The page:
The Adesso Wireless SlimTouch Mini Keyboard is indeed “mini”; it took up very little space at my desk.
I think I would have sacrificed the length of the board to have accommodated my desire for the mouse/touch pad to have been alongside the keyboard rather than under it. It sort of feels like I’m on a laptop with the track-pad being below the keypad. It took me a few seconds to understand that because there are no number pads to the right, Adesso decided to add them on certain keys on the keyboard. So as I was typing this article, the numbers lock was on. But because there doesn’t seem to be any warning lights on the board itself, I didn’t know that so every time I tried to type “Adesso” I ended up with “Adess6”. The instructions tell you that you will see the LED light flashing as you type, however because of the way my USB port is on my desktop, the side that flashes is facing away from me so I wouldn’t be able to see any of the flashing. However, you could always just use the numbers at the top of the board without any fancy tricks or maneuvering. The indicator is also supposed to let me know if my battery is running low, but again I would have to get up and look on the other side to see anything. Now I elected to use a front facing USB port; the manual suggests (including a diagram) that you use the back of the computer. So I would really be amazed if you can see all that going on from back there.
As you can see from the photo comparing the Adesso to my regular sized keyboard, the Adesso is shorter in length but taller in height than my Logitech. The keys have a nice touch to them. Not too loose and not too tight. You can get an accurate feel for what you are typing. Scrolling was smooth and “mouse-like”. Sometimes the track-pad would act a little funky (especially with the single tap, which is supposed to be the equivalent of a left click.) On some websites, it was perfectly fine; on others it would act like I never touched it or jump around a little bit on the screen. Backspace/delete was also an iffy proposition on some pages, such as when I was writing this article. I also tried different methods of input. I tried using the keyboard’s “mouse” one-handed using the scrolling and clicking with just my dominant hand. Then I tried it using two hands which became a little uncomfortable and made me miss my mouse- the track-pad is nice, but I should tell you that I really don’t like to use the track-pad on my laptop either. I need a mouse, I’m just wired to look for a mouse; no matter how many times I stare at this keyboard my right hand wonders over to the right of the keyboard looking for it. Maybe my hand is lonely, or I am spastic but I want a mouse! I found that by using the track-pad I had a lot of accidental “clicking”, and sometimes highlighting. Unfortunately, during the second week of use, I found I was having difficulty getting the track-pad to respond to my tap as a click. Then, a few hours later, everything would respond again. I’m not sure if that was an anomaly, or something that usually happens, but it is something to be aware of when deciding to trade in your full sized keyboard and mouse for a mini keyboard and track-pad setup.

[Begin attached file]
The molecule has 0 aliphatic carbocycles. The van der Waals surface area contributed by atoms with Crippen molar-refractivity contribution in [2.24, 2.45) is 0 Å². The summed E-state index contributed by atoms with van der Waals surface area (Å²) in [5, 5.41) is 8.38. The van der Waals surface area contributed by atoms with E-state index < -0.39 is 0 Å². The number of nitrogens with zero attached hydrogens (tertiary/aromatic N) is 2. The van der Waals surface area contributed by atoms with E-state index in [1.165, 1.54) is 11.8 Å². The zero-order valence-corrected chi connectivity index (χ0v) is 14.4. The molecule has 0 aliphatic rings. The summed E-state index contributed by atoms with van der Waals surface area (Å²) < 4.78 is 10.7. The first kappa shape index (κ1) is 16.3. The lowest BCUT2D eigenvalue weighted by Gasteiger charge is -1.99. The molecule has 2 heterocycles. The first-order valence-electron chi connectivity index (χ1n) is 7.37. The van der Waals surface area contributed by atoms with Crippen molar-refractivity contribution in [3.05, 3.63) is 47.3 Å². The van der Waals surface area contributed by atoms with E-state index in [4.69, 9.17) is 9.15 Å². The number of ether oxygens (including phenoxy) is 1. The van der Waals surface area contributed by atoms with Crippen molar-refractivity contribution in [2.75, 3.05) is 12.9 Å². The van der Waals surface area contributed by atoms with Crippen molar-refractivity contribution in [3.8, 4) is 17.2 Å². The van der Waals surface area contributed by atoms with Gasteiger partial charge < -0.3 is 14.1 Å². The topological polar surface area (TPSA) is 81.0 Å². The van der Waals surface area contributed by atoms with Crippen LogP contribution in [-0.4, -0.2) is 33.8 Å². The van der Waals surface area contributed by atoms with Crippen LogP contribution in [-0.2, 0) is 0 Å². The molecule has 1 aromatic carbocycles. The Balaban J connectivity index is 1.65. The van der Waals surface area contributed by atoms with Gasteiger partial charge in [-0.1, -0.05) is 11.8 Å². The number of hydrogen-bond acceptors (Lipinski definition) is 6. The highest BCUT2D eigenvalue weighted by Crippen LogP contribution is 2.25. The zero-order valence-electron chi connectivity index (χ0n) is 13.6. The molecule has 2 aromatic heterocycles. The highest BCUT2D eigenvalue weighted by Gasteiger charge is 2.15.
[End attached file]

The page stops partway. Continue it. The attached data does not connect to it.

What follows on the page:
It takes some time to get used to the position and settings of the keyboard, but if you are limited on space and you like using your laptop’s keyboard and track-pad, you really can’t beat it.